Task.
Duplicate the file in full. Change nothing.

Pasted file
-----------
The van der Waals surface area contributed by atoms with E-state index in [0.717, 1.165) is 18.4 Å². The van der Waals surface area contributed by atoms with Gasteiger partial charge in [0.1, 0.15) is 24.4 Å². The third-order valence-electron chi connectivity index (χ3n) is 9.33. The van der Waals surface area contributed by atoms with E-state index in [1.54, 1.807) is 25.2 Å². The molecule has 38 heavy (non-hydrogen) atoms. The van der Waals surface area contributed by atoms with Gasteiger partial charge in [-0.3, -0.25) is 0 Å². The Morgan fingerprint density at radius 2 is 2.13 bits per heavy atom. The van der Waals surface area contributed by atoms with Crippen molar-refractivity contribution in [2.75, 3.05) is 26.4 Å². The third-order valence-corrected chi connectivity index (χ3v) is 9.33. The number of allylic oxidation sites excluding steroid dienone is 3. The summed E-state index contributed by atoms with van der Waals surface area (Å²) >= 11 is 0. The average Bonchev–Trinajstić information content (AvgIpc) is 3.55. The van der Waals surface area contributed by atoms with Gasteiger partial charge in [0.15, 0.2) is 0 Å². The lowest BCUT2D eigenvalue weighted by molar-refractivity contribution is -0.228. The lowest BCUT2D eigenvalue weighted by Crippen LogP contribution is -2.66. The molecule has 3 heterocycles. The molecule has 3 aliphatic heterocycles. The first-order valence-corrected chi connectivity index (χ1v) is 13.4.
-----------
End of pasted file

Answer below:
The van der Waals surface area contributed by atoms with E-state index in [0.717, 1.165) is 18.4 Å². The van der Waals surface area contributed by atoms with Gasteiger partial charge in [0.1, 0.15) is 24.4 Å². The third-order valence-electron chi connectivity index (χ3n) is 9.33. The van der Waals surface area contributed by atoms with E-state index in [1.54, 1.807) is 25.2 Å². The molecule has 38 heavy (non-hydrogen) atoms. The van der Waals surface area contributed by atoms with Gasteiger partial charge in [-0.3, -0.25) is 0 Å². The Morgan fingerprint density at radius 2 is 2.13 bits per heavy atom. The van der Waals surface area contributed by atoms with Crippen molar-refractivity contribution in [2.75, 3.05) is 26.4 Å². The third-order valence-corrected chi connectivity index (χ3v) is 9.33. The number of allylic oxidation sites excluding steroid dienone is 3. The summed E-state index contributed by atoms with van der Waals surface area (Å²) >= 11 is 0. The average Bonchev–Trinajstić information content (AvgIpc) is 3.55. The van der Waals surface area contributed by atoms with Gasteiger partial charge in [0.15, 0.2) is 0 Å². The lowest BCUT2D eigenvalue weighted by molar-refractivity contribution is -0.228. The lowest BCUT2D eigenvalue weighted by Crippen LogP contribution is -2.66. The molecule has 3 heterocycles. The molecule has 3 aliphatic heterocycles. The first-order valence-corrected chi connectivity index (χ1v) is 13.4.